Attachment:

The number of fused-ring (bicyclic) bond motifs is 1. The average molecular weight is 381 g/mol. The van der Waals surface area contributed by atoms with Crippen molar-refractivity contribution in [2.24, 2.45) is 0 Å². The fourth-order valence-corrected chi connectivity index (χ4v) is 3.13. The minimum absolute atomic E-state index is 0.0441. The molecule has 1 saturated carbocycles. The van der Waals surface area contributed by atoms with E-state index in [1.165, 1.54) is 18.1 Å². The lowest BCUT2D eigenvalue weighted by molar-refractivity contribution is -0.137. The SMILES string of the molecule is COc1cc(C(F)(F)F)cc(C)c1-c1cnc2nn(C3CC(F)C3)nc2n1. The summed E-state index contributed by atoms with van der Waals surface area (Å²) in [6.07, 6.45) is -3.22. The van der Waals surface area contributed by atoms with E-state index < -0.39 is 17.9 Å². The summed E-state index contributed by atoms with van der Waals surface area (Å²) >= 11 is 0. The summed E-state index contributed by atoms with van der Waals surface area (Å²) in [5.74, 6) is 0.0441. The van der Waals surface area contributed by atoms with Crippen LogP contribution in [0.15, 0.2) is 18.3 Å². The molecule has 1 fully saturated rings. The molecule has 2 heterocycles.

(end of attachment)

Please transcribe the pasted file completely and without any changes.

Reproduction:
The number of fused-ring (bicyclic) bond motifs is 1. The average molecular weight is 381 g/mol. The van der Waals surface area contributed by atoms with Crippen molar-refractivity contribution in [2.24, 2.45) is 0 Å². The fourth-order valence-corrected chi connectivity index (χ4v) is 3.13. The minimum absolute atomic E-state index is 0.0441. The molecule has 1 saturated carbocycles. The van der Waals surface area contributed by atoms with E-state index in [1.165, 1.54) is 18.1 Å². The lowest BCUT2D eigenvalue weighted by molar-refractivity contribution is -0.137. The SMILES string of the molecule is COc1cc(C(F)(F)F)cc(C)c1-c1cnc2nn(C3CC(F)C3)nc2n1. The summed E-state index contributed by atoms with van der Waals surface area (Å²) in [6.07, 6.45) is -3.22. The van der Waals surface area contributed by atoms with E-state index < -0.39 is 17.9 Å². The summed E-state index contributed by atoms with van der Waals surface area (Å²) >= 11 is 0. The summed E-state index contributed by atoms with van der Waals surface area (Å²) in [5.74, 6) is 0.0441. The van der Waals surface area contributed by atoms with Crippen LogP contribution in [0.15, 0.2) is 18.3 Å². The molecule has 1 fully saturated rings. The molecule has 2 heterocycles.